What Is a Systematic Investment Plan (SIP)?
A systematic investment plan (SIP) is a plan in which investors make regular, equal payments into a mutual fund, trading account, or retirement account such as a 401(k). SIPs allow investors to save regularly with a smaller amount of money while benefiting from the long-term advantages of dollar-cost averaging (DCA). By using a DCA strategy, an investor buys an investment using periodic equal transfers of funds to build wealth or a portfolio over time slowly.
- A systematic investment plan involves investing a consistent sum of money regularly, and usually into the same security.
- A SIP generally pulls automatic withdrawals from the funding account and may require extended commitments from the investor.
- SIPs operate on the principle of dollar-cost averaging.
- Most brokerages and mutual fund companies offer SIPs.
How SIPs Work
Mutual funds and other investment companies offer investors a variety of investment options including systematic investment plans. SIPs give investors a chance to invest small sums of money over a longer period of time rather than having to make large lump sums all at once. Most SIPs require payments into the plans on a consistent basis—whether that's weekly, monthly, or quarterly.
SIPs allow investors to use smaller amounts of money with the benefits of dollar-cost averaging.
The principle of systematic investing is simple. It works on regular and periodic purchases of shares or units of securities of a fund or other investment. Dollar-cost averaging involves buying the same fixed-dollar amount of a security regardless of its price at each periodic interval. As a result, shares are bought at various prices and in varying amounts—though some plans may let you designate a fixed number of shares to buy. Because the amount invested is generally fixed and doesn't depend on unit or share prices, an investor ends up buying fewer shares when unit prices rise and more shares when prices drop.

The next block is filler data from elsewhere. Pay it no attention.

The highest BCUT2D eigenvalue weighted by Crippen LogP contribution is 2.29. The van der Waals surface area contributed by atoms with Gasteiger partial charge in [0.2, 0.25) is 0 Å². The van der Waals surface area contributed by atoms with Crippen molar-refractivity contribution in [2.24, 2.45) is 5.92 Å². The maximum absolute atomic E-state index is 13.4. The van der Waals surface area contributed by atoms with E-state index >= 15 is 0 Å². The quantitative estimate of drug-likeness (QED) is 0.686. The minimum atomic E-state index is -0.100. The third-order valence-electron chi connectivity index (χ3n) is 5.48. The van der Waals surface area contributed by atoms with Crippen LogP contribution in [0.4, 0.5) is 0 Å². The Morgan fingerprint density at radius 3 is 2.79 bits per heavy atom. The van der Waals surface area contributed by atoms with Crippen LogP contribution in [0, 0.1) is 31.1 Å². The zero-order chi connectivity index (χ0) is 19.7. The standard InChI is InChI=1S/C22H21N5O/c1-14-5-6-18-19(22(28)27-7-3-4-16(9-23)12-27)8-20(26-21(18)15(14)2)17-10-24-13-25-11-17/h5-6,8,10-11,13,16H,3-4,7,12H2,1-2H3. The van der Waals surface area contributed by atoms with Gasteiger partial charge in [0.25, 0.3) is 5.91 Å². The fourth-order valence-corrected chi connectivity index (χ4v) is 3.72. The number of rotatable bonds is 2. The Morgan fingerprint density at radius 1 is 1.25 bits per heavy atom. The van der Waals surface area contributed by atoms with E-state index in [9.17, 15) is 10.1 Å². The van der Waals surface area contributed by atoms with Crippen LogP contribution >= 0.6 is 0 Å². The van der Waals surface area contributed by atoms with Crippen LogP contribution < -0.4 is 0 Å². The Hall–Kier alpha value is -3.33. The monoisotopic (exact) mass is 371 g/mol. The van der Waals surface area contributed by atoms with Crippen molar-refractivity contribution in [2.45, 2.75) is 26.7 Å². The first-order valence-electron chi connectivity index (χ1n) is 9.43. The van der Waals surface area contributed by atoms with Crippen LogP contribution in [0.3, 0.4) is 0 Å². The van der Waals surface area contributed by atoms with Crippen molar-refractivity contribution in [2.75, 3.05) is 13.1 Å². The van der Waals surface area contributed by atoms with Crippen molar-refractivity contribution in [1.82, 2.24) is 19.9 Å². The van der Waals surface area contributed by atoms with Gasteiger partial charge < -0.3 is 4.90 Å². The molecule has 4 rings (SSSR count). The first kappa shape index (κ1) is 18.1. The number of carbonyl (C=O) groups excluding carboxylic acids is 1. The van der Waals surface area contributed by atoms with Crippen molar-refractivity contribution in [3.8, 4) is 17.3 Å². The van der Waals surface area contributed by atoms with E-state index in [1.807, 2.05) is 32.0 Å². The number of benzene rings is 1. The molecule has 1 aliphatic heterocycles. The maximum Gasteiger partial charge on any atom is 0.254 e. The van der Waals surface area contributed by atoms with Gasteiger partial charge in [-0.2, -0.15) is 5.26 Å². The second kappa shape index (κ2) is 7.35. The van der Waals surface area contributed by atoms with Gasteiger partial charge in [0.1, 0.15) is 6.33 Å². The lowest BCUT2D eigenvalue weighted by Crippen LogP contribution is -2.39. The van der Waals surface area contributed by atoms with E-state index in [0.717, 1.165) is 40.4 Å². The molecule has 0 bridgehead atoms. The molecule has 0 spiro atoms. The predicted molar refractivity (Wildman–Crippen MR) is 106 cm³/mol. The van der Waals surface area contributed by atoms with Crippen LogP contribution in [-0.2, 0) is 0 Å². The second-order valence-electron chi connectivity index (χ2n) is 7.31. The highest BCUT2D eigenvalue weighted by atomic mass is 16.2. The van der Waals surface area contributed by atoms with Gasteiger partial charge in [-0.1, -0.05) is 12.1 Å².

SIPs tend to be passive investments because once you put money in, you continue to invest in it regardless of how it performs. That's why it's important to keep an eye on how much wealth you accumulate in your SIP. Once you've hit a certain amount or get to a point near your retirement, you may want to reconsider your investment plans. Moving to a strategy or investment that's actively managed may allow you to grow your money even more. But it's always a good idea to speak to a financial advisor or expert to determine the best situation for you.
DCA advocates argue that with this approach, the average cost per share of the security decreases over time. Of course, the strategy can backfire if you have a stock whose price rises steadily and dramatically. That means investing over time costs you more than if you bought all at once at the outset. Overall, DCA usually reduces the cost of an investment. The risk of investing a large amount of money into security also lessens.
Because most DCA strategies are established on an automatic purchasing schedule, systematic investment plans remove the investor’s potential for making poor decisions based on emotional reactions to market fluctuations. For example, when stock prices soar and news sources report new market records being set, investors typically buy more risky assets.
In contrast, when stock prices drop dramatically for an extended period, many investors rush to unload their shares. Buying high and selling low is in direct contrast with dollar-cost averaging and other sound investment practices, especially for long-term investors.
SIPs and DRIPs